- "Insofar as You are Judge of all the earth, if You judge the whole based on the majority, You will, no doubt, destroy them forever, for the majority of human beings are evil." (Sforno)
- "Abraham's struggle to apprehend the nature of God's purposes assumes that God must act according to a principle that man can try to understand. That principle is the passion for righteousness. 'Shall not the Judge of all the earth deal justly?' he protests. It is this faith in God's justice that gives rise to the argument with God, whose intent to destroy Sodom appears to raise serious conflict with the patriarch's conviction about His moral governance of the world." (Nahum Sarna, JPS Genesis)
- "Abraham's argument with God raises one of the most troubling and recurring issues of theology. Can God's justice be judged by human beings according to standards of human justice? The alternative is to assume - tautologically - that whatever God does, regardless of how unjust it may seem to us, is by definition just. Whatever God commands must be done without question or challenge… Such an approach is the first step to fundamentalism. The Sodom narrative appears to reject the fundamentalist approach and to suggest that God has submitted Himself to at least some human judgment through the covenant." (Alan Dershowitz, The Genesis of Justice)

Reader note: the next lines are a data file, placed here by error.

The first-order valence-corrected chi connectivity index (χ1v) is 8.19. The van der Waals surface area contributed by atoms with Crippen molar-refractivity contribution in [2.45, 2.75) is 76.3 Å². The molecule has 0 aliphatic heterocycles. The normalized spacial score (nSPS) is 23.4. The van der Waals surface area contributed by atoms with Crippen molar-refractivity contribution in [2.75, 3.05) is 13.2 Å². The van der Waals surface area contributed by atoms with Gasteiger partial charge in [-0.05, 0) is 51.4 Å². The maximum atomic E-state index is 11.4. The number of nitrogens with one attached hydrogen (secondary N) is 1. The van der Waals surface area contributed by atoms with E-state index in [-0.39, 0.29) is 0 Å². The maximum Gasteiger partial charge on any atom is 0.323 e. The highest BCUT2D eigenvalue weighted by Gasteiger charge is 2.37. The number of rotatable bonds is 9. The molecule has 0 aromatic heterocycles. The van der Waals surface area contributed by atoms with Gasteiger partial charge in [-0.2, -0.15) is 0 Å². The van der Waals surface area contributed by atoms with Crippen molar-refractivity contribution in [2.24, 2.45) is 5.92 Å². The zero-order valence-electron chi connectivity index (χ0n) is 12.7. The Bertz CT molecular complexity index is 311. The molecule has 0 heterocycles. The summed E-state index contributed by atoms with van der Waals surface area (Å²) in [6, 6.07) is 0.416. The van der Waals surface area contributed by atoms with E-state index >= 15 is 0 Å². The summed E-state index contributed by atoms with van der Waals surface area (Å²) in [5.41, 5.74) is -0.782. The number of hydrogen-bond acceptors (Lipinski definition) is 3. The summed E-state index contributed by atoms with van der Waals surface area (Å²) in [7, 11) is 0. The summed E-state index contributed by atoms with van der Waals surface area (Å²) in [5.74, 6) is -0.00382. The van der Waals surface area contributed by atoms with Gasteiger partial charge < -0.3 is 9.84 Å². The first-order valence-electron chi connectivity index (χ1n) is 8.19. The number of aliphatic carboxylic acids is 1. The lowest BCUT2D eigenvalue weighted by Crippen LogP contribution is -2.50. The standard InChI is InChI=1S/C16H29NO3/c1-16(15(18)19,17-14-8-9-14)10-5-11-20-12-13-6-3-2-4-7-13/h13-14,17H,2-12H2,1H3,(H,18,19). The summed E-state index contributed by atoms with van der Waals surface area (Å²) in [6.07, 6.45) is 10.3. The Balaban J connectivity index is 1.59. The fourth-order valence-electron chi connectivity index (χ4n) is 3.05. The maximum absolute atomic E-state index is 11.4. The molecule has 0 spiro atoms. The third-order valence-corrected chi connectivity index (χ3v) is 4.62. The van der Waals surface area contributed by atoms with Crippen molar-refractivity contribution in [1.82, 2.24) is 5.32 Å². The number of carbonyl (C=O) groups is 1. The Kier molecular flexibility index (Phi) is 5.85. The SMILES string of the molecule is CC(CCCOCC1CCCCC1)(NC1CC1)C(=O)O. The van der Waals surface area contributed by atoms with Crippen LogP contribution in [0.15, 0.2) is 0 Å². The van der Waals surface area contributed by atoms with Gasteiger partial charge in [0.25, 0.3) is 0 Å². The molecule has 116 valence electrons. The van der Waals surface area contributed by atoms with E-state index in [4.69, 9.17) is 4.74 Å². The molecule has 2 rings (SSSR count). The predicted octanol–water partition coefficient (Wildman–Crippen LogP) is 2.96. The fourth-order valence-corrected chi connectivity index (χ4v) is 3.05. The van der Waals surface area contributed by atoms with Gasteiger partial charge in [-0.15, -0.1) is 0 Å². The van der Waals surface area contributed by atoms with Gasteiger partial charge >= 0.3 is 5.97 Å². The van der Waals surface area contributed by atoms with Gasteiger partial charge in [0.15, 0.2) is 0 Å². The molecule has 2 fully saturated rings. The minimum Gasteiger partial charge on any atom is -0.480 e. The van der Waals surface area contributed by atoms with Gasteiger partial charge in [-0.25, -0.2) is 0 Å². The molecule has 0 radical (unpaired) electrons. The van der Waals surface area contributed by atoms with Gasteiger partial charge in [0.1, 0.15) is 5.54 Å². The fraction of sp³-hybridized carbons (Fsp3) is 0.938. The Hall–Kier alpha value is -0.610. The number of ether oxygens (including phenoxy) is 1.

- "We, therefore, the representatives of the United States of America, in General Congress, assembled, appealing to the Supreme Judge of the world for the rectitude of our intentions, do, in the name, and by the authority of the good people of these colonies, solemnly publish and declare, that these united colonies are, and of right ought to be free and independent states." (U.S. Declaration of Independence)
Questions for Discussion:
- Genesis Rabbah and Sforno seem to agree that true justice is at best elusive. What are the benefits and the challenges inherent in this view?
- If non-fundamentalist religion means subjecting divine law to human standards of justice, on what basis are we to make such judgments? How are we to distinguish between moral absolutes and transitory societal mores?
- By referring to both "the Supreme Judge of the world" and "the good people of these colonies" the Declaration of Independence seems to echo Genesis 18. Why would the American Founding Fathers embrace this specific image of God? Note that the Declaration also refers to the "Creator" and "Providence."
Theme #2: "In a Bind"
"God tested Abraham." (Genesis 22:1)
- "The only purpose for all the tests mentioned in Scripture is to teach man what he ought to do… Abraham did not hasten to kill Isaac out of fear that God might slay him or make him poor, but solely because it is man's duty to love and to fear God, even without hope of reward or fear of punishment. This idea is confirmed in Scripture, where it is distinctly stated that one thing alone, fear of God, is the object of the whole Torah with its positive and negative precepts, its promises and its historical examples." (Maimonides, Guide to the Perplexed)
- "This trial was not a test developed by God to find out what He did not know. Rather, God made a demonstration - the root of the word (nisah) being from nes, meaning wonder or sign - which Abraham performed at God's direction, as an example and banner to all peoples, for them to follow." (Abarbanel)